Allardyce, Alexander (DNB01)
ALLARDYCE, ALEXANDER (1846–1896), author, son of James Allardyce, farmer, was born on 21 Jan. 1846 at Tilly-minit, Gartly, parish of Rhynie, Aberdeenshire. Receiving his first lessons in Latin from his maternal grandmother (Smith, An Aberdeenshire Village Propaganda), he was educated at Rhynie parish school, Aberdeen grammar school, and the university of Aberdeen. In 1868 he became sub-editor of the 'Friend of India' at Serampore, Bengal. Lord Mayo appreciated him so highly that he offered him an assistant-commissionership, but he kept to journalism. He was on the 'Friend of India' till 1875, having apparently at the same time done work for the 'Indian Statesman.' In 1875 he succeeded John Capper as editor of the 'Ceylon Times,' and one of his early experiences of office was tendering an apology to the judicial bench for contempt (London Times, 25 April 1896). Returning to Europe, he was for a time at Berlin and afterwards in London, where he wrote for 'Fraser's Magazine,' the 'Spectator,' and other periodicals. In 1877 he settled at Edinburgh as reader to the house of Messrs. William Blackwood and Sons, and assistant-editor of 'Blackwood's Magazine.' He died at Portobello on 23 April 1896, and was buried in Rhynie parish churchyard, Aberdeenshire.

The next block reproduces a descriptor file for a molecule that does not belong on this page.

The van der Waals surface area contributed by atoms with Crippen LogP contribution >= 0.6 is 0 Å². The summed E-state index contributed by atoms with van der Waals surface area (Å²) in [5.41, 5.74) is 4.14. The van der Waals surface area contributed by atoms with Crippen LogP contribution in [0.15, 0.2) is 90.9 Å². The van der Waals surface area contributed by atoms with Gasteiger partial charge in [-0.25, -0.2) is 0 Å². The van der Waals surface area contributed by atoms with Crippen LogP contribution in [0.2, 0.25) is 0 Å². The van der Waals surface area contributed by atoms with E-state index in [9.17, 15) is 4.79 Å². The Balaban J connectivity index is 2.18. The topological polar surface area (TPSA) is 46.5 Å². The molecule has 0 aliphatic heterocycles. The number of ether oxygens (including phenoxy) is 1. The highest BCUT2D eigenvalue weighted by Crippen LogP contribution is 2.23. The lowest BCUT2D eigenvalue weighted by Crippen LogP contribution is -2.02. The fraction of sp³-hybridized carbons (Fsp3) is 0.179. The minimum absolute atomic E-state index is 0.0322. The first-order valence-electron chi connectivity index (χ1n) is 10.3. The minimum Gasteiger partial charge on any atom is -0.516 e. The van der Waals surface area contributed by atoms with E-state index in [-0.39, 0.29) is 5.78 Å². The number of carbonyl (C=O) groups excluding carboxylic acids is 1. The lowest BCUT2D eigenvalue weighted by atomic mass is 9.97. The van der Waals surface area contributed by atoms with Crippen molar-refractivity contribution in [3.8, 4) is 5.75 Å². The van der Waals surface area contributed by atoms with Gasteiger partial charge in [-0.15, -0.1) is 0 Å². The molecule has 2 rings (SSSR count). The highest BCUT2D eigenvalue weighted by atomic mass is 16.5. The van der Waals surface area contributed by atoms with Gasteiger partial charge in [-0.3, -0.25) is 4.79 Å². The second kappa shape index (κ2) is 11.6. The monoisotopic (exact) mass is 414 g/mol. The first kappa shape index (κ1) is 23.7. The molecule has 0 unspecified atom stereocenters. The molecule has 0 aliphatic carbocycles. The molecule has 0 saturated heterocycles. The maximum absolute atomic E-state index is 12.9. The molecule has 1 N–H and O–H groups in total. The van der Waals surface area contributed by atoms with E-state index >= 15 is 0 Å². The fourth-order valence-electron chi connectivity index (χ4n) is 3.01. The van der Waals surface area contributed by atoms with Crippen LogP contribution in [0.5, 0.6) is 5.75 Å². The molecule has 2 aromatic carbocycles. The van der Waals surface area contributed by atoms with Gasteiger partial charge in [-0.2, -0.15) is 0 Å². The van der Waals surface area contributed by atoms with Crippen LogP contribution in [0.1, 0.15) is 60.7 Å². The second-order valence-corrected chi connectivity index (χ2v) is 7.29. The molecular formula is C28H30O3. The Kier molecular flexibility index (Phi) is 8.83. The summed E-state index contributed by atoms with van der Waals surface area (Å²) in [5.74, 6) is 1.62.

When comparatively young Allardyce married his cousin, Barbara Anderson, who survived him. There was no family.
- ‘The City of Sunshine,’ 1877; 2nd edit. 1894; a vivacious tale of Indian life and manners.
- ‘Memoir of Viscount Keith of Stonehaven Marischal, Admiral of the Red,’ 1882; a trustworthy work.
- ‘Balmoral, a Romance of the Queen's Country,’ 1893; a Jacobite tale.
- ‘Earlscourt, a Novel of Provincial Life,’ 1894.
In 1888 he edited two works of rare value and interest (each in 2 vols. 8vo): (1) the Ochtertyre MSS. of John Ramsay under the title of ‘Scotland and Scotsmen in the Eighteenth Century,’ and (2) ‘Letters from and to Charles Kirkpatrick Sharpe’ [q. v.] Allardyce regularly wrote political and literary articles for ‘Blackwood's Magazine,’ and his skill in handling a short story is illustrated in the third series of ‘Tales from Blackwood.’ At the time of his death he was preparing the volume on Aberdeenshire for Messrs. Blackwood's series of county histories.
[Private information; Times, Scotsman, and Aberdeen Free Press of 24 April, and Athenæum of 2 May 1896.]